Best Pract Res Clin Endocrinol Metab. 2008 Oct;22(5):765-85. Boonen S, Dejaeger E, Vanderschueren D, Venken K, Bogaerts A, Verschueren S, Milisen K.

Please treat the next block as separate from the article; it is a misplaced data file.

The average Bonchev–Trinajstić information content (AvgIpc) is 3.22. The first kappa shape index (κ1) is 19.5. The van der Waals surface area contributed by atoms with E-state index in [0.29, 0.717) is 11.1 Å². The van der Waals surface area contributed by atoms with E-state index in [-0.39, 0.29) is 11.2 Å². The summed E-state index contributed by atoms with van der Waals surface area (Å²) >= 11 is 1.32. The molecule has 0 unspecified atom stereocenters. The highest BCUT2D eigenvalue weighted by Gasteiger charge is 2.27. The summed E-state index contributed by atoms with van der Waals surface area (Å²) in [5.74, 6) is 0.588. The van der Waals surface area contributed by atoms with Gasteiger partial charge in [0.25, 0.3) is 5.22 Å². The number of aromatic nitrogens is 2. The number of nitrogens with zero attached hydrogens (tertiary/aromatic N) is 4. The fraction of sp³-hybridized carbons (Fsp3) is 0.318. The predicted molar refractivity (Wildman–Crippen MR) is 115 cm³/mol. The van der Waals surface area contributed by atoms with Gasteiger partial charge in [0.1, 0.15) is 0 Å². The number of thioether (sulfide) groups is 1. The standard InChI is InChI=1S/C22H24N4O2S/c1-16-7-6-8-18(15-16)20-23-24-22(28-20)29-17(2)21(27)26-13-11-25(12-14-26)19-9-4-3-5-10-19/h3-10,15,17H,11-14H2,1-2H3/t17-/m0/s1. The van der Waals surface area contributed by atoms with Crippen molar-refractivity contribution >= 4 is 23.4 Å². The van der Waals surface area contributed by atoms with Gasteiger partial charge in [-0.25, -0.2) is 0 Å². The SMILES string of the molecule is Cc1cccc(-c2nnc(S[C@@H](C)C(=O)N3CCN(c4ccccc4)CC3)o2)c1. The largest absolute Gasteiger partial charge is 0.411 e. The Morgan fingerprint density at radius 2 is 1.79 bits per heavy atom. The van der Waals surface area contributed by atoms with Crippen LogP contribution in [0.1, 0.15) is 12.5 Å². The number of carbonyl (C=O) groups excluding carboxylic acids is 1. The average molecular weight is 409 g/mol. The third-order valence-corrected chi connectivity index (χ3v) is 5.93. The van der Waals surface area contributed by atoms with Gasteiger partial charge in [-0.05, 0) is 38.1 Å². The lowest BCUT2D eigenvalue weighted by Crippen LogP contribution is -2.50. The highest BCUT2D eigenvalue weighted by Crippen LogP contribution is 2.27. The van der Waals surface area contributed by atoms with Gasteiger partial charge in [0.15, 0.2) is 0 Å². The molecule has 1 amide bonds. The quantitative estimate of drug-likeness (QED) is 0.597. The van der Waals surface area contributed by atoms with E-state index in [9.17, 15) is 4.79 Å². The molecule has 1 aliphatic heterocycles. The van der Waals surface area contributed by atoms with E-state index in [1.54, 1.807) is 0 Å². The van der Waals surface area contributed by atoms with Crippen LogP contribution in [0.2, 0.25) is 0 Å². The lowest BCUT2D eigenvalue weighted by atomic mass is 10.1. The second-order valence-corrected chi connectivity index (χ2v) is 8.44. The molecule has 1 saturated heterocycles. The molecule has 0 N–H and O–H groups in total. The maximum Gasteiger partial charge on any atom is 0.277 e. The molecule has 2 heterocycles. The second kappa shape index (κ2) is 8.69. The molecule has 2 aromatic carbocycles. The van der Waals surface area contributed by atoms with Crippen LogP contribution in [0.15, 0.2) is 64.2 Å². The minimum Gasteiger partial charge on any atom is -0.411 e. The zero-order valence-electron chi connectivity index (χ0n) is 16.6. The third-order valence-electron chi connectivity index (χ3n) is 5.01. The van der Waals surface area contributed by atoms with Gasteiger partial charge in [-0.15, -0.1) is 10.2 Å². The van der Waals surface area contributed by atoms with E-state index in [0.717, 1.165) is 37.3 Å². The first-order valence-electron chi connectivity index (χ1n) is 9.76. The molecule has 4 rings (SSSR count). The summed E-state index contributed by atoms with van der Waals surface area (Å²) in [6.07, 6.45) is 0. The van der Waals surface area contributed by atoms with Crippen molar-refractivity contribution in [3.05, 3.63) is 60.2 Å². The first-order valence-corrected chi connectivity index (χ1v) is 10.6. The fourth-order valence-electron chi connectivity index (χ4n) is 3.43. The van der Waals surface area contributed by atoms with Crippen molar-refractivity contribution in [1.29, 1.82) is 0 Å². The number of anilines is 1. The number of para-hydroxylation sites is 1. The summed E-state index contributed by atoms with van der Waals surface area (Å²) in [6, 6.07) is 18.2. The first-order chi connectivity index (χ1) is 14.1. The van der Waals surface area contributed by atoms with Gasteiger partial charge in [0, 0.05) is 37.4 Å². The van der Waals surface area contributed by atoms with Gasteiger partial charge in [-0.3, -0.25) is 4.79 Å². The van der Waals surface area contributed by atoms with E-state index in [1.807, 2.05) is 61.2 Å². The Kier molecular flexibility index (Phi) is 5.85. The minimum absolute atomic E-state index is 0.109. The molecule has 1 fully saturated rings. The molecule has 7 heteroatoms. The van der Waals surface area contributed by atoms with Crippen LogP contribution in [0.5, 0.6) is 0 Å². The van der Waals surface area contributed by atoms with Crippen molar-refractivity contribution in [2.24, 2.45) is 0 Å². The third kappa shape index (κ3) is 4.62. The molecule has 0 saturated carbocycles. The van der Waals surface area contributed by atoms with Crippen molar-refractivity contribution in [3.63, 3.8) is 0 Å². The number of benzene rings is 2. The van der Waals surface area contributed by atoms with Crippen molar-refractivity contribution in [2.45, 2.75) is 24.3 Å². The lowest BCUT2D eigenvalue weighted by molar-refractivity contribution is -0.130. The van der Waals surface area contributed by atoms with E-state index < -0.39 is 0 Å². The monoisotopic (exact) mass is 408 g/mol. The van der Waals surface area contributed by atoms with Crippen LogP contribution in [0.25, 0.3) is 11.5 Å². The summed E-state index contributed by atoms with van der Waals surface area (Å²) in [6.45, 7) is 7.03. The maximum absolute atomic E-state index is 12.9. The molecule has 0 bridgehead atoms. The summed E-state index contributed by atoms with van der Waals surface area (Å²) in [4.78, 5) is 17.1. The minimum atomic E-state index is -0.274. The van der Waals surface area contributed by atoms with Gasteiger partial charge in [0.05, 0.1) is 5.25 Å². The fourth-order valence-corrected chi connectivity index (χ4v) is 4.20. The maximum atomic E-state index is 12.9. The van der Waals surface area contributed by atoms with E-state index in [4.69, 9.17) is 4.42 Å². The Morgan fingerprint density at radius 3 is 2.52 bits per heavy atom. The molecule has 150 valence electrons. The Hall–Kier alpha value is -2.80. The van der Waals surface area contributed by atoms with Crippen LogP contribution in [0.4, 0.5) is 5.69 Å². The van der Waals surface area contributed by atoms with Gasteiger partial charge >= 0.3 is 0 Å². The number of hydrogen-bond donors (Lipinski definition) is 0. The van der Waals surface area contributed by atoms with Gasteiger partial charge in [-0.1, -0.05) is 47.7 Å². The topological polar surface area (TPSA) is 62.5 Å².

Age is a major determinant of osteoporosis, but the elderly are rarely assessed and often remain untreated for this condition. Falls, co-morbidities and co-medications compound the risk of fracture in senile osteoporosis. The prevalence of osteoporosis is expected to increase with increasing life expectancy, and the associated fractures – particularly hip fractures – will lead to significant demands on health resources. Treatment of senile osteoporosis can include pharmacological and non-pharmacological intervention. Calcium and vitamin D dietary supplementation is a relatively low-cost way of reducing the risk of fracture. Pharmacological interventions with risedronate, zoledronic acid, or teriparatide have been shown to reduce vertebral fracture risk in osteoporosis patients over the age of 75. Zoledronic acid has been shown to reduce fracture risk in frail patients with recent hip fracture. In the oldest old (patients over 80), strontium ranelate is the first agent with documented anti-fracture efficacy for both non-vertebral and vertebral fracture and documented sustained efficacy over 5 years. Falls prevention is an essential component of any strategy for decreasing fracture risk in old age. Currently, senile osteoporosis is under-diagnosed and under-treated, but age should not be a barrier to intervention.